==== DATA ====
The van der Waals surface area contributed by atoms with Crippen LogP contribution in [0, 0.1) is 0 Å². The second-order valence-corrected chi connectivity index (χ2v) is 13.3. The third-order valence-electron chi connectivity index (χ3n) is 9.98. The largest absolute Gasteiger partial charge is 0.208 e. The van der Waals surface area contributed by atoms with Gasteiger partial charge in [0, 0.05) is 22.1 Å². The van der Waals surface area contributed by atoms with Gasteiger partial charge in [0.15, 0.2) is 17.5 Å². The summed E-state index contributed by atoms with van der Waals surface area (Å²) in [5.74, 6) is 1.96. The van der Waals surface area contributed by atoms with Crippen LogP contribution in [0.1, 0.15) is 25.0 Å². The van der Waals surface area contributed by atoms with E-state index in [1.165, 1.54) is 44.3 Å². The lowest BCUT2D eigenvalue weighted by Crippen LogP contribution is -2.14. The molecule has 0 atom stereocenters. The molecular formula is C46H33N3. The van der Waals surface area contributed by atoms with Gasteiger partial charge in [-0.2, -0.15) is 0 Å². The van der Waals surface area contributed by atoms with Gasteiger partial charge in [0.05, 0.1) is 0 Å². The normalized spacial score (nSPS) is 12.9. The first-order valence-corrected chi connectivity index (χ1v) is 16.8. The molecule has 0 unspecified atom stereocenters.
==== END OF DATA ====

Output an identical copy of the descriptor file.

The van der Waals surface area contributed by atoms with Crippen LogP contribution in [0, 0.1) is 0 Å². The second-order valence-corrected chi connectivity index (χ2v) is 13.3. The third-order valence-electron chi connectivity index (χ3n) is 9.98. The largest absolute Gasteiger partial charge is 0.208 e. The van der Waals surface area contributed by atoms with Gasteiger partial charge in [0, 0.05) is 22.1 Å². The van der Waals surface area contributed by atoms with Gasteiger partial charge in [0.15, 0.2) is 17.5 Å². The summed E-state index contributed by atoms with van der Waals surface area (Å²) in [5.74, 6) is 1.96. The van der Waals surface area contributed by atoms with Crippen LogP contribution in [0.1, 0.15) is 25.0 Å². The van der Waals surface area contributed by atoms with E-state index in [1.165, 1.54) is 44.3 Å². The lowest BCUT2D eigenvalue weighted by Crippen LogP contribution is -2.14. The molecule has 0 atom stereocenters. The molecular formula is C46H33N3. The van der Waals surface area contributed by atoms with Gasteiger partial charge in [-0.2, -0.15) is 0 Å². The van der Waals surface area contributed by atoms with Gasteiger partial charge in [0.05, 0.1) is 0 Å². The normalized spacial score (nSPS) is 12.9. The first-order valence-corrected chi connectivity index (χ1v) is 16.8. The molecule has 0 unspecified atom stereocenters.